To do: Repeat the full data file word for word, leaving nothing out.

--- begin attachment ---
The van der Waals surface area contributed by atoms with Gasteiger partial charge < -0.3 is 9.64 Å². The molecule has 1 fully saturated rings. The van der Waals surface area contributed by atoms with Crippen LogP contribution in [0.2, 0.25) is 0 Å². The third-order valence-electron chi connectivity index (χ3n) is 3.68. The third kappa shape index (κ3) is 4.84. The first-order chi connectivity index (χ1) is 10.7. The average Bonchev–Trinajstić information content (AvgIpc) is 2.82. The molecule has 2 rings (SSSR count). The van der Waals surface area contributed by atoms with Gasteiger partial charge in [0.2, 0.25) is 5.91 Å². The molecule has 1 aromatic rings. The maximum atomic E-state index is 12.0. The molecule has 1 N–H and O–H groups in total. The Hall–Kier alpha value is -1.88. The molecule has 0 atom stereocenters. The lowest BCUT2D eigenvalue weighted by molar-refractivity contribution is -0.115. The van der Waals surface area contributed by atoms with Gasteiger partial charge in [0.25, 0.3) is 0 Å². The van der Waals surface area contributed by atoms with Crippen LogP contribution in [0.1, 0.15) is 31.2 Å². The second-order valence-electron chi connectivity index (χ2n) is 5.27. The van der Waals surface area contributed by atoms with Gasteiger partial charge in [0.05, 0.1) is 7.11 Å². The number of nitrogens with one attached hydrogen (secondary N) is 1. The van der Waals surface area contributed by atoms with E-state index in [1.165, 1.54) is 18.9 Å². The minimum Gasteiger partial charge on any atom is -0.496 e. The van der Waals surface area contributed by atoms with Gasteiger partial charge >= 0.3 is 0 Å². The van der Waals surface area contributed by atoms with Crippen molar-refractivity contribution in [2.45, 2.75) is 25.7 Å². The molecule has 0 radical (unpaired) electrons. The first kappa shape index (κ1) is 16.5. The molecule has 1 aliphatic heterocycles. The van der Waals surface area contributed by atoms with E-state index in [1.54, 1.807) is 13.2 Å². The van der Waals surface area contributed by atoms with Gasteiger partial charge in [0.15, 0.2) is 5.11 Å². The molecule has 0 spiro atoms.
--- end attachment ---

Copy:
The van der Waals surface area contributed by atoms with Gasteiger partial charge < -0.3 is 9.64 Å². The molecule has 1 fully saturated rings. The van der Waals surface area contributed by atoms with Crippen LogP contribution in [0.2, 0.25) is 0 Å². The third-order valence-electron chi connectivity index (χ3n) is 3.68. The third kappa shape index (κ3) is 4.84. The first-order chi connectivity index (χ1) is 10.7. The average Bonchev–Trinajstić information content (AvgIpc) is 2.82. The molecule has 2 rings (SSSR count). The van der Waals surface area contributed by atoms with Gasteiger partial charge in [0.2, 0.25) is 5.91 Å². The molecule has 1 aromatic rings. The maximum atomic E-state index is 12.0. The molecule has 1 N–H and O–H groups in total. The Hall–Kier alpha value is -1.88. The molecule has 0 atom stereocenters. The lowest BCUT2D eigenvalue weighted by molar-refractivity contribution is -0.115. The van der Waals surface area contributed by atoms with Gasteiger partial charge in [0.25, 0.3) is 0 Å². The van der Waals surface area contributed by atoms with Crippen LogP contribution in [0.1, 0.15) is 31.2 Å². The second-order valence-electron chi connectivity index (χ2n) is 5.27. The van der Waals surface area contributed by atoms with Gasteiger partial charge in [0.05, 0.1) is 7.11 Å². The number of nitrogens with one attached hydrogen (secondary N) is 1. The van der Waals surface area contributed by atoms with E-state index in [1.165, 1.54) is 18.9 Å². The minimum Gasteiger partial charge on any atom is -0.496 e. The van der Waals surface area contributed by atoms with Gasteiger partial charge >= 0.3 is 0 Å². The van der Waals surface area contributed by atoms with Crippen molar-refractivity contribution in [2.45, 2.75) is 25.7 Å². The molecule has 0 radical (unpaired) electrons. The first kappa shape index (κ1) is 16.5. The molecule has 1 aliphatic heterocycles. The van der Waals surface area contributed by atoms with E-state index in [1.54, 1.807) is 13.2 Å². The van der Waals surface area contributed by atoms with Gasteiger partial charge in [0.15, 0.2) is 5.11 Å². The molecule has 0 spiro atoms.